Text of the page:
Sheryl Kuzma filed a defamation suit against Yorkville Bank and its Vice President Bernard Wiegmann, claiming that Wiegmann’s false statements damaged her reputation. Yorkville was insured by West American under a general liability policy with a commercial umbrella. Zeiter-Dickson, an approved insurance agent of West American, sold Yorkville the policy. After Kuzma’s filing, James Liggett, Yorkville’s President, sought advice from Richard Dickson. Dickson not only sold Liggett Yorkville’s policy, but also served as a member of Yorkville’s board. Liggett claimed that, in late 2001 or early 2002, Dickson told him that the West American policy likely would not cover the defamation suit. Liggett further recounted that, around the same time, he met with Joel Ottosen, a different West American agent. Ottosen provided the same response as Dickson: Yorkville’s West American policy probably would not cover the defamation suit. Ottosen denied the conversation, and claimed he learned of Kuzma’s lawsuit two years later when Wiegmann contacted him about whether Wiegmann’s homeowner’s policy would provide coverage.
Over the course of 2002, Yorkville held three board meetings, at which Dickson was present, in which they discussed the financial implications of the defamation suit. In January of 2004, an unrelated insurance agent provided Liggett with an entirely different opinion: the West American policy would cover the defamation suit. On January 19, 2004, days after that conversation, Yorkville provided written notice of the claim for coverage. Three days later, West American’s litigation specialist decided that Yorkville’s policy covered most of Kuzma’s defamation complaint. Then, on March 5, 2004, West American denied Yorkville coverage based on late notice. Four days later, West American filed a declaratory judgment action denying coverage based on Yorkville’s late notice. Yorkville settled with Kuzma in the summer of 2004 for $1.75 million. West American neither participated in any trial proceedings or settlement discussions.
In the declaratory judgment, the trial court ruled for Yorkville, awarding over $1.9 million in stipulated damages. The trial court found that based on both the conversation between Liggett and Dickson (which occurred as Liggett described) and notes from the three Yorkville board meetings (at which Dickson was present) that West American received actual notice of the defamation lawsuit at some point in 2002. The Illinois appellate court reversed the trial court, holding that Yorkville’s twenty-seven month wait in filing a written claim for coverage constituted a breach of the policy’s notice clause. [388 Ill. App. 3d 769, 902 N.E. 2d 1275, 327 Ill. Dec. 889 (3d Dist. 2009)]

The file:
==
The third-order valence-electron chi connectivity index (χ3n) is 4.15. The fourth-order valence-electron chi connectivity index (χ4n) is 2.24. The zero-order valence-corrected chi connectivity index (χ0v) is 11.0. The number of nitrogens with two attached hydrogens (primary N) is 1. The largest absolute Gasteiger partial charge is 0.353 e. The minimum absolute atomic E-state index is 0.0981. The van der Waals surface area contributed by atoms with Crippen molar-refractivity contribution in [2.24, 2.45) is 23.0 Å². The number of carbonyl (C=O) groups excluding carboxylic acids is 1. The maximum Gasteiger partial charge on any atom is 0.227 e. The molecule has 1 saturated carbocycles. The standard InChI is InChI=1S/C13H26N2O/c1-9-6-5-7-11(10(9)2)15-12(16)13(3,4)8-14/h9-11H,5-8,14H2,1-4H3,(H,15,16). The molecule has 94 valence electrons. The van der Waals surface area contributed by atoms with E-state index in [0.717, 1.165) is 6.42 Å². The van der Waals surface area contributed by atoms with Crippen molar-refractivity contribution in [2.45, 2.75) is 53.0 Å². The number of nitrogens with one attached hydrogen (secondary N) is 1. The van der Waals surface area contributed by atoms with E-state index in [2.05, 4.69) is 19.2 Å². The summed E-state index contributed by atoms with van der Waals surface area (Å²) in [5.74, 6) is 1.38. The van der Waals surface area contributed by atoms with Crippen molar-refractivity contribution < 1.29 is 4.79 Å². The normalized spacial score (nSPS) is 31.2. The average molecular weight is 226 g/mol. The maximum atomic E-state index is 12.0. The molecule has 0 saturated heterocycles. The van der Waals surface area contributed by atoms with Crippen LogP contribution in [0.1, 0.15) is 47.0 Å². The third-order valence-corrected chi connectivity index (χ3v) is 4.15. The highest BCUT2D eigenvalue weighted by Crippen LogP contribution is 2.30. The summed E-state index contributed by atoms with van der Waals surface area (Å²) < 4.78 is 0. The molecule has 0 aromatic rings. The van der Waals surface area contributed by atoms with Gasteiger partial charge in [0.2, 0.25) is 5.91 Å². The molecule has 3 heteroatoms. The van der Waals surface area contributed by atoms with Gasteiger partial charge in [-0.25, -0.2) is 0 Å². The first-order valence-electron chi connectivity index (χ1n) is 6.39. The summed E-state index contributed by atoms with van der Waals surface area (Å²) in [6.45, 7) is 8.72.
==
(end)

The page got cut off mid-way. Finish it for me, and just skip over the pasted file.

The Illinois Supreme Court reversed the appellate court, holding that Yorkville did not breach the policy’s “as soon as practicable” language because it provided notice to the insurer’s authorized agent right after the defamation law suit was filed, and provided written notice when it first learned that coverage might be available under the policy.
The court applied the Country Mutual factors to determine if Great American received notice from Yorkville in a “reasonable time.” Country Mutual Insurance Co. v. Livorsi Marine, Inc., 222 Ill. 2d 303(2006). The factors are: (1) the policy’s notice provision language; (2) the insured’s sophistication in dealing with insurance and commerce; (3) the insured’s awareness of an event that might trigger coverage under the policy; (4) the insured’s diligence in determining whether the event is covered under the policy; and (5) prejudice to the insurer. Id. at 313. First, the court noted that West American’s notice provision did not aid in the reasonableness analysis because it contained no specific notice time frame. Second, the court found Yorkville to be a sophisticated consumer and weighed this factor against Yorkville. Third, that Yorkville became aware of the suit as early as 2000 but did not provide written notice until 2004 weighed against Yorkville’s reasonableness in delaying written notice. Fourth, Yorkville acted as a reasonably prudent party and did not pursue coverage when informed by agents that the defamation suit was not covered. When Yorkville learned that there might be coverage in early January 2004, it acted immediately to send West American written notice, and this weighed in the favor of reasonableness. Fifth, West American presented no evidence at trial that it was prejudiced by the delay in written notice.
The Illinois Supreme Court emphasized the trial court’s finding that actual notice occurred two months before the case was scheduled for trial because actual notice occurred when the insurer had sufficient information “to locate and defend the suit.” The court found that Liggett’s conversation with Dickson, and Dickson’s participation at the board meetings, constituted sufficient information for West American to locate and defend the lawsuit through its authorized insurance agent. The Illinois Supreme Court found the factors weighed in the favor of Yorkville, and that the Yorkville provided written notice to West American in a reasonable time without violating the policy’s notice provision. The court reversed the appellate court’s decision, agreeing with the trial court that West American had a duty to provide Yorkville coverage under the policy.